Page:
Housing becomes a complex challenge
The housing crisis in Britain is a massively complex challenge for the government who quite honestly appear to be finding it difficult to cope with, none of the proposals put forward so far offer any hope of improvement in the near future.
Government plans to extend the right-to-buy to housing association tenants is hitting an avalanche of resistance from various groups who expect such proposal to make matters worse rather than improve them, they could be right.
Governments over the last 30 years have promised to increase home ownership rates, not the case, they have been falling for a decade, housing policies just do not acheive their desired outcomes, private renting has now increased to almost one in five households.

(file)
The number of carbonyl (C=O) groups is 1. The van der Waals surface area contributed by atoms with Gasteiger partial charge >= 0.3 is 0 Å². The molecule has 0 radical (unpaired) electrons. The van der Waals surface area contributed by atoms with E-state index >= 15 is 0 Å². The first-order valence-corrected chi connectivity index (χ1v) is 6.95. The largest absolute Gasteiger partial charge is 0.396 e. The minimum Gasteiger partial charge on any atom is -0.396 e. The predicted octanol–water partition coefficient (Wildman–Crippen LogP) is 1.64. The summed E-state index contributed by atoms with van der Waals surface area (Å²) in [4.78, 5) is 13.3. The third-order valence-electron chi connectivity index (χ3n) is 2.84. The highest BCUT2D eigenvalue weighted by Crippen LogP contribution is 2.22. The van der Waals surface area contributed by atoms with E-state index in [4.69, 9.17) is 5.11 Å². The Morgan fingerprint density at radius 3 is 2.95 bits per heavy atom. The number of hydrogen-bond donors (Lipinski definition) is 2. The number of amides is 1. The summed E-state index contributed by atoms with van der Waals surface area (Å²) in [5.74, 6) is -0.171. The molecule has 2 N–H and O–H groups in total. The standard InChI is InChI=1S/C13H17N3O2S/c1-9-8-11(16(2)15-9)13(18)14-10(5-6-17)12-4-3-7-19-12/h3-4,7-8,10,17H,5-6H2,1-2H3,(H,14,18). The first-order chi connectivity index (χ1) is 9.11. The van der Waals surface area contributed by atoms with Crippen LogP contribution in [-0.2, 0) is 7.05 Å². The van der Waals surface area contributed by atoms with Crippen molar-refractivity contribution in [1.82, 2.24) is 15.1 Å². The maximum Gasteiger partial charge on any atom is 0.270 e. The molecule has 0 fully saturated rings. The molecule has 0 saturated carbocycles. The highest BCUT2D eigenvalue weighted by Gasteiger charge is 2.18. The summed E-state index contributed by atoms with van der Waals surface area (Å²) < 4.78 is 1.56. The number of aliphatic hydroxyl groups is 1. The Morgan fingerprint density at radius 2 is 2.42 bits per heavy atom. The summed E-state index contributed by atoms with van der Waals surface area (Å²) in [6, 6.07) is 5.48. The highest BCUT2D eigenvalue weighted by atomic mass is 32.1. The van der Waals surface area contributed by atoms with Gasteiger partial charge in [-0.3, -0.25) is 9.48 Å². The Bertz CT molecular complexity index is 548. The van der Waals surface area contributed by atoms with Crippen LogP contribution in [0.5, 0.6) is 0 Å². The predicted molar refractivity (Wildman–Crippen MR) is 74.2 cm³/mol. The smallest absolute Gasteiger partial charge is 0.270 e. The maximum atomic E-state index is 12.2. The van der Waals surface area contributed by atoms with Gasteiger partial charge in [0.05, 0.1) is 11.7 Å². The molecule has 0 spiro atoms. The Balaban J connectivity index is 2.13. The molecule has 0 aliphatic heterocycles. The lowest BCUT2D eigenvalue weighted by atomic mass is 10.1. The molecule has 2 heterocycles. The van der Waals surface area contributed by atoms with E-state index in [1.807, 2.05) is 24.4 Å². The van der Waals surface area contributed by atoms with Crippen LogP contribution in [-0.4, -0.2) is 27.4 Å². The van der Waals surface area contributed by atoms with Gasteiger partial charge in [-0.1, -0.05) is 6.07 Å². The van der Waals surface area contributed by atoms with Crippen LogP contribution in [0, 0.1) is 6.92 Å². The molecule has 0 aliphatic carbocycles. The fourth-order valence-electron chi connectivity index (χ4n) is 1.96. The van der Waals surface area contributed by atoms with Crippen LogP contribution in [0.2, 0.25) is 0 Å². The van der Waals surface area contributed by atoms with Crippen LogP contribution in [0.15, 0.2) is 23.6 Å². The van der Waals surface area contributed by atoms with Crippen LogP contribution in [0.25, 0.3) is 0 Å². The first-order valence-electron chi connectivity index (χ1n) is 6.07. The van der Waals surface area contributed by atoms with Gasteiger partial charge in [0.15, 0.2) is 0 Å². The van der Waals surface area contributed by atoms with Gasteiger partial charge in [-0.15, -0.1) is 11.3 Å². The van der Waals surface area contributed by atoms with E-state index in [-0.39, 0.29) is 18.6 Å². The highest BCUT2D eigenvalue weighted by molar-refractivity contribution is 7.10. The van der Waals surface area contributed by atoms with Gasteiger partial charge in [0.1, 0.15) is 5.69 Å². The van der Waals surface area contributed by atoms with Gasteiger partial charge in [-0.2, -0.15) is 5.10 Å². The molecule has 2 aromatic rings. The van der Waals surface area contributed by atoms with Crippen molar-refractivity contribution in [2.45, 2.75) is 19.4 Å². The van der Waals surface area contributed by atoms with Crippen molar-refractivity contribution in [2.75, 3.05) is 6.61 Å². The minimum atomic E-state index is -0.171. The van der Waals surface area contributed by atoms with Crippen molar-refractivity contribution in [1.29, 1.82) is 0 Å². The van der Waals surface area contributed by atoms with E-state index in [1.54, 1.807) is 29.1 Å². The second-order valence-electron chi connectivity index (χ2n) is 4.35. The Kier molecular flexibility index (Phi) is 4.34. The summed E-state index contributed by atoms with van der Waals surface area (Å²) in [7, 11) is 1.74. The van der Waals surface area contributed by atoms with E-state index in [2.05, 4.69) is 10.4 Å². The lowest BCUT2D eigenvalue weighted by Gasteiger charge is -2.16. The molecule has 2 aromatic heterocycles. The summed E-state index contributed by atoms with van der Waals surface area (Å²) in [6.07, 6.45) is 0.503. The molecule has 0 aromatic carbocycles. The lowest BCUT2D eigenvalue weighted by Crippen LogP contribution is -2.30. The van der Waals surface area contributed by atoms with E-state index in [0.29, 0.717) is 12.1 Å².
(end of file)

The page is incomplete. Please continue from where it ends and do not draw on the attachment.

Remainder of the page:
Almost 40% per cent of council homes sold via “right to buy” are now being let by private landlords, that is according to Inside Housing magazine’s research published last week. A total of 127,762 homes were sold to tenants at huge discounts, 38% of that total show the owners registered at other adresses, suggesting they are landlords.
This is all far from creating a home owning society, these are the consequences of badly thought out government policy at the time, it is infact creating an unfair society as far as housing is concerned, individuals are making vast profits from their right-to-buy investments, is that what was intended? A council flat bought under the scheme in London’s Covent Garden has recently sold for £1.2 million; the sellers had paid Westminster council £130,000 in 1990. Is nothing being learnt from the policy mistakes of the past?
Eileen Short of Defend Council Housing reportedly said: “This is what happens if you try to turn all our housing into a marketplace. The richest people buy up the most and make a killing, these landlords are charging rents so high that many need housing benefit to pay for them in another back-door subsidy to these landlords.